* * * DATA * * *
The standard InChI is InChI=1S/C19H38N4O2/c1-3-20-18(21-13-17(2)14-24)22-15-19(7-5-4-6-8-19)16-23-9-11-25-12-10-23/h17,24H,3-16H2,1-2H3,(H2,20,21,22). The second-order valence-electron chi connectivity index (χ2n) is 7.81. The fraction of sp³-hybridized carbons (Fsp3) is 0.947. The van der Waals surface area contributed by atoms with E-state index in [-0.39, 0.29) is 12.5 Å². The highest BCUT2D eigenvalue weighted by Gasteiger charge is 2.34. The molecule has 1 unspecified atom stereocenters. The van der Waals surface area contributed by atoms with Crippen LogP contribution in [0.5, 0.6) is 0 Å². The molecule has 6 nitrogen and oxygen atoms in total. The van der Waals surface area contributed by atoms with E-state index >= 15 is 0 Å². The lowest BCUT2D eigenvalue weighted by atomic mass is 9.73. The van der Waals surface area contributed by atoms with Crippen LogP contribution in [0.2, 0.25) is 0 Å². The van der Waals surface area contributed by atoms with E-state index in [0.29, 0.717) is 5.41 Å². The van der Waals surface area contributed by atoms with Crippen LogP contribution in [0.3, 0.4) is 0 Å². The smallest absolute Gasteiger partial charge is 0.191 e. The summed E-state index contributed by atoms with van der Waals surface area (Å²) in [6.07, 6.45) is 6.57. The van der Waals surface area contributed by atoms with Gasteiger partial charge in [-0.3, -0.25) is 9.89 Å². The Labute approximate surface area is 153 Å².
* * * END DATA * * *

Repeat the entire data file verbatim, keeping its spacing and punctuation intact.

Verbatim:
The standard InChI is InChI=1S/C19H38N4O2/c1-3-20-18(21-13-17(2)14-24)22-15-19(7-5-4-6-8-19)16-23-9-11-25-12-10-23/h17,24H,3-16H2,1-2H3,(H2,20,21,22). The second-order valence-electron chi connectivity index (χ2n) is 7.81. The fraction of sp³-hybridized carbons (Fsp3) is 0.947. The van der Waals surface area contributed by atoms with E-state index in [-0.39, 0.29) is 12.5 Å². The highest BCUT2D eigenvalue weighted by Gasteiger charge is 2.34. The molecule has 1 unspecified atom stereocenters. The van der Waals surface area contributed by atoms with Crippen LogP contribution in [0.5, 0.6) is 0 Å². The molecule has 6 nitrogen and oxygen atoms in total. The van der Waals surface area contributed by atoms with E-state index >= 15 is 0 Å². The lowest BCUT2D eigenvalue weighted by atomic mass is 9.73. The van der Waals surface area contributed by atoms with Crippen LogP contribution in [0.2, 0.25) is 0 Å². The van der Waals surface area contributed by atoms with E-state index in [0.29, 0.717) is 5.41 Å². The van der Waals surface area contributed by atoms with Crippen LogP contribution in [0.3, 0.4) is 0 Å². The smallest absolute Gasteiger partial charge is 0.191 e. The summed E-state index contributed by atoms with van der Waals surface area (Å²) in [6.07, 6.45) is 6.57. The van der Waals surface area contributed by atoms with Gasteiger partial charge in [-0.3, -0.25) is 9.89 Å². The Labute approximate surface area is 153 Å².